The etc keyword indicates to the compiler, "continue this sequence in the obvious way". For example, here's the definition of the "total" function, which adds up all the elements of an array:
Array.'total' = .1st + .2nd + etc
Although etc is a very intuitive concept that makes code extremely readable, it can seem rather "magical". There are some details that need explaining.
The etc keyword must immediately follow an infix operator (above, that would be the + operator, but other useful operators include && || * and ,). It collects all the expressions that are separated by this operator (in this case, the expressions .1st and .2nd), and looks for differences between those expressions. In this case the difference it finds is a number: 1 changes to 2.
The etc keyword can deduce three kinds of sequence:
1) A difference between number literals becomes a numeric sequence.
2) A difference between string literals becomes a unicode sequence.
3) An expanding sequence continues to expand.
 Resolving numeric sequences
The etc keyword understands the following types of numeric sequence:
- Arithmetic sequences, such as 1,2,3,4 (adding 1 each time) or 1, 0.75, 0.5, 0.25 (subtracting 0.25 each time). Element n = a + b*n.
- Geometric sequences, such as 3,6,12,24 (multiplying by 2 each time) or 1,0.1,0.01,0.001 (dividing by 10 each time). Element n = a * b^n.
- Quadratic sequences, such as 1,4,9,16 (square numbers) or 1,3,6,10 (triangle numbers). Element n = a + b*n + c*n*n
- Cumulative geometric sequences, such as 1, 11, 111, 1111. Element n = total[a * b^(0..<n)]
- Arithmetic times geometric sequences, such as 1, 20, 300, 4000. Element n = (a + b*n) * c^n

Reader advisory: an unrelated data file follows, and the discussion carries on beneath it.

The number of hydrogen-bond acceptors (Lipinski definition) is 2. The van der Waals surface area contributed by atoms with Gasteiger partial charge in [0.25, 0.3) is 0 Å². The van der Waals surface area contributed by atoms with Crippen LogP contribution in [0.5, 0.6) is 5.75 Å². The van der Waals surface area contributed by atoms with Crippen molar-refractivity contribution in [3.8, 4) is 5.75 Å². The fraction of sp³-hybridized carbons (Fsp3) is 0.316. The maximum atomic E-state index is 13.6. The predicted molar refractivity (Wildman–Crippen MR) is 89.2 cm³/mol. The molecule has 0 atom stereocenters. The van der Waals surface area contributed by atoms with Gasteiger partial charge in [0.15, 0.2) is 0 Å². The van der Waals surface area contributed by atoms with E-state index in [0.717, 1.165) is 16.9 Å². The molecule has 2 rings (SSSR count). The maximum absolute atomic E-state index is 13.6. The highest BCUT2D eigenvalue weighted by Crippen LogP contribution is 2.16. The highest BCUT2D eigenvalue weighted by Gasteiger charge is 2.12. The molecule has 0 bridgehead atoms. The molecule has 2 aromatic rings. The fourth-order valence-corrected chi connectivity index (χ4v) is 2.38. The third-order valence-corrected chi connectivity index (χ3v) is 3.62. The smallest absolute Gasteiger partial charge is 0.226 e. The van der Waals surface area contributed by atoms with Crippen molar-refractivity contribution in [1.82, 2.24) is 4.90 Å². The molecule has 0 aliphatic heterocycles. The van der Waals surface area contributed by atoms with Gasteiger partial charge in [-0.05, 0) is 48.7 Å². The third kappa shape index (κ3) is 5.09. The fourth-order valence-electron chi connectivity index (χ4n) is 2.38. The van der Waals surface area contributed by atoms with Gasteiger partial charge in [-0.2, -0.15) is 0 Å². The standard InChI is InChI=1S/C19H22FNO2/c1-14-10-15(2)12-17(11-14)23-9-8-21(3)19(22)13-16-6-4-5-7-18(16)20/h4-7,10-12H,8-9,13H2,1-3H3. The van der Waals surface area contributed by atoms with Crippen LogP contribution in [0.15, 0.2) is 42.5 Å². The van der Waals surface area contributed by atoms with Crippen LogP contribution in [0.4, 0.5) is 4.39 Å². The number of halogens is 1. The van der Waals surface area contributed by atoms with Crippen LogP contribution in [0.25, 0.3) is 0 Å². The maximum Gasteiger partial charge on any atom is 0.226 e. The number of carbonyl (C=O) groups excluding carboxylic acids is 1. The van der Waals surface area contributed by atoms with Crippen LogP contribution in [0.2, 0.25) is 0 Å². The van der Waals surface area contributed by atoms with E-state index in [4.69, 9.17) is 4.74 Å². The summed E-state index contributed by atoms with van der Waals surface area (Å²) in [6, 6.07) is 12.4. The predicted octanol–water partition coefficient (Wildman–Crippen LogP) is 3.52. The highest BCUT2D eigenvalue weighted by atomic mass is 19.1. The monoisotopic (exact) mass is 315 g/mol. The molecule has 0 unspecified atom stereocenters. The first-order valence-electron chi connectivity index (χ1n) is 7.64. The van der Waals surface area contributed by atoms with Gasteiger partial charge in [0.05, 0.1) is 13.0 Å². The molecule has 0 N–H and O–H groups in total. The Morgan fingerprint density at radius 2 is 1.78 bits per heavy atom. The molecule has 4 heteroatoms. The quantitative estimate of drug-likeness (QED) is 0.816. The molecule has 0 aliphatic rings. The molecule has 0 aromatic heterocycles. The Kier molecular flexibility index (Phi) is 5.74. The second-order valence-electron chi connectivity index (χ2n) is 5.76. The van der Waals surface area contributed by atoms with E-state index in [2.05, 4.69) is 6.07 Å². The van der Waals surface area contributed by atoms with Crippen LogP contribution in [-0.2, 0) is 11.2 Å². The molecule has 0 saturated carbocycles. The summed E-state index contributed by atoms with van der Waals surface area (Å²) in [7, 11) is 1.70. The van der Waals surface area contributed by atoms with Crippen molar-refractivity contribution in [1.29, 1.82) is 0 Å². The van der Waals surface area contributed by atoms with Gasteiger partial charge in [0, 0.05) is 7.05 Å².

If two examples are given, it's assumed to be an arithmetic sequence.
If only three examples are given, it's assumed to be an arithmetic or geometric sequence. Most of the other sequences can be made to fit just about any three-element sequence, so they can only be deduced from four or more terms. The Swym compiler will ask for additional clarification if you don't give enough examples.
No more complex sequences (the most common request being Fibonacci) are supported: they're generally not obvious to a human reader. (And really, that's who this whole feature is supposed to be for.)
 Resolving an expanding sequence
When comparing code examples such as 1 and 1+2, it's clear to a human reader that the 1 has not changed, but a +2 expression has been added; so the next term should be 1+2+3, and so on. The etc compiler understands this concept too.
Currently, only a few types of expanding sequence are supported.
Appending one term each time:
Prepending one term each time:
Or a normal sequence, split into expanding slices:
 Ending conditions
It's easy to overlook the question of when an etc expression terminates, but it's actually a rather important, and subtle, topic.
Any time an etc expression would access a value outside the bounds of an array, it halts instead. This is very convenient, and means you don't have to explicitly provide a halt condition on many simple expressions, such as the "total" function above.
To provide a more explicit halt condition, the writer can use variants of the etc expression. Currently, the following are supported:
The etc.. keyword halts after it generates a term equal to the halt value.
The etc..< keyword halts if it would generate a term equal to or greater than the halt value.
The etc** keyword halts after generating the requested number of terms.